As you can see from the below photo I have a couple of trains displayed on Glen Snyder shelves.  Keeping them dust free is going to be some task.

Does anyone have any magic tips?   Do you have a favorite brush or vacuum attachment?

I'd be willing to spend a little money on a vacuum that would do the trick as this looks like it'll be a monumental task.

Thanks

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You cant same as a layout. I clean my shelves  once a year. Take the trains off clean them one at a time. Takes forever. Same as the layout  clear it off dirt everything and put it back. 

I hit my stuff on shelves once a month with a feather duster. Does almost no good. Don't really care. Really, you (and by "you", I mean "I") shouldn't have any more stuff than will fit on your layout, plus 25% shelf overflow.

Embrace the dust, become one with the dust, and may the dust be with you.

"Cleaning" a scenicked layout is kind of like going out and "cleaning" the front yard. The shiny toy layouts may be different; don't know.

All of my backup engines and cars are in cabinets with doors, one with a plexiglass door for display, so dust is not much of a problem for those items.  These items are rotated to the layout on a regular basis.  I also use several of the engine size display cases.

For my 8ft. X 16ft. layout,  and with 2 cats and three litter boxes, I didn't have a choice but to keep the layout covered.  Whoever came up with the idea that litter is 99% dust free was out of their tree.  What I did was to attach 4 sheets of heavy plastic a little larger than 4ft. X 8ft. to the sides of the table.  I attached 1" x 1", eight foot long trim pieces to the other side of the plastic.  I have removable support blocks on the table and simply swing the plastic over the table to uncover or cover it.  Takes only seconds and works great.  The cats are gone now, but I still use the covers.  Even with the covers, I still need to dust items once or twice a year, as the litter dust will probably remain in the basement forever.  Slime works excellent for getting dust off of detailed items.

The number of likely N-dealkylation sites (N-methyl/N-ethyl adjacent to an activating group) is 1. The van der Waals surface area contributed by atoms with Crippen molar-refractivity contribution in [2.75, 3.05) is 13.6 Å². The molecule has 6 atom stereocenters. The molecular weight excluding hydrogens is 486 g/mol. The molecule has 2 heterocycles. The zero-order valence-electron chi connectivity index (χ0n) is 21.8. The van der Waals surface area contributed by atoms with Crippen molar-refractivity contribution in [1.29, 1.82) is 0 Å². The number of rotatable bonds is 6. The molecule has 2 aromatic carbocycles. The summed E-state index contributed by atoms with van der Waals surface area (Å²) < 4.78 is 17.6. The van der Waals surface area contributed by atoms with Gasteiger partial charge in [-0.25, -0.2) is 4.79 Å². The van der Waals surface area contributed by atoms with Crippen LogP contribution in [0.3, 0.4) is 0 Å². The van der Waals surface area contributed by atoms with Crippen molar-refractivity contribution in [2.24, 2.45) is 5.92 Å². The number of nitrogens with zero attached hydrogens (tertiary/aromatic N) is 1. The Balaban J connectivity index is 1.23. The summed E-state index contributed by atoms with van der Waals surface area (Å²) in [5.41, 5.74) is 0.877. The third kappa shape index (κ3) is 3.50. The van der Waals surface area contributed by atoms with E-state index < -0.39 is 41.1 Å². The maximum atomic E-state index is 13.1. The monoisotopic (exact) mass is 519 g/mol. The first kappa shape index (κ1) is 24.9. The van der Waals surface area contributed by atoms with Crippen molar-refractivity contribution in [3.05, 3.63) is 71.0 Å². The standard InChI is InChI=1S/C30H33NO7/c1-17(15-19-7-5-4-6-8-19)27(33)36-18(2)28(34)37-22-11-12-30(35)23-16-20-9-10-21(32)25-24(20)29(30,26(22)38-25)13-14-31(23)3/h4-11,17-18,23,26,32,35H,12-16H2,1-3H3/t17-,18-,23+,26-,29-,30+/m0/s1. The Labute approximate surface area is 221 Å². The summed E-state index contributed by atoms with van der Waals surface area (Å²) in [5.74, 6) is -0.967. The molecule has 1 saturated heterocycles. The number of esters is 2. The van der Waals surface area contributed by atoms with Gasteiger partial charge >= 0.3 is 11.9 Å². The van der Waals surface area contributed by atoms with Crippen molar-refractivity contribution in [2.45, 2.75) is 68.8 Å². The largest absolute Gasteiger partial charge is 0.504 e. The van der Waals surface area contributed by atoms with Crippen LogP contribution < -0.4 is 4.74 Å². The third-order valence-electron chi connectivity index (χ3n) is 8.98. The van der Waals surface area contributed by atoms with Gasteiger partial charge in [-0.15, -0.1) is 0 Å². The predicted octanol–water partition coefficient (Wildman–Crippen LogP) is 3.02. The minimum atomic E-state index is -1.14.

Chris - I use 2 items: a makeup brush which I purchased from Mr.Muffin or a can of compressed gas (the type you can buy at Walmart, etc).

-Greg

Take an empty propane gas carboy to your local auto repair facility and fill it with 90 PSI air.  Use a hose with a nozzle to blow off the dust.  John

Nice display and love the answers, cats to embrace the dust! I am on a different scale and vote with greg, a soft bristle painters brush and compressed air. With your shelves that is probably still a pain.

one more idea, similar to the veggie mister at the grocery, run a compressed air line under each shelf and blow air down on a periodic basis.

8D2FE1B0-C7E8-44F3-9741-B8B12317A181

This is a  OPOLAR Cordless Air Duster for Computer Cleaning, Replaces Compressed Spray Gas Cans, Rechargeable 6000mAH Battery, Powerful 33000 RPM, 10W Fast Charging, .   And a makeup brush 

 

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Last edited by bluelinec4
Greg Houser posted:

Chris - I use 2 items: a makeup brush which I purchased from Mr.Muffin or a can of compressed gas (the type you can buy at Walmart, etc).

-Greg

Mr. Muffin does look better with makeup on, and has many of his personal favorites for sale. Seriously, I have found  that compressed air in cans does not get the dust off except for maybe some of the top layer. Something as soft as a makeup brush doesn't get it all off, either, unless it's only a light layer of recent dust.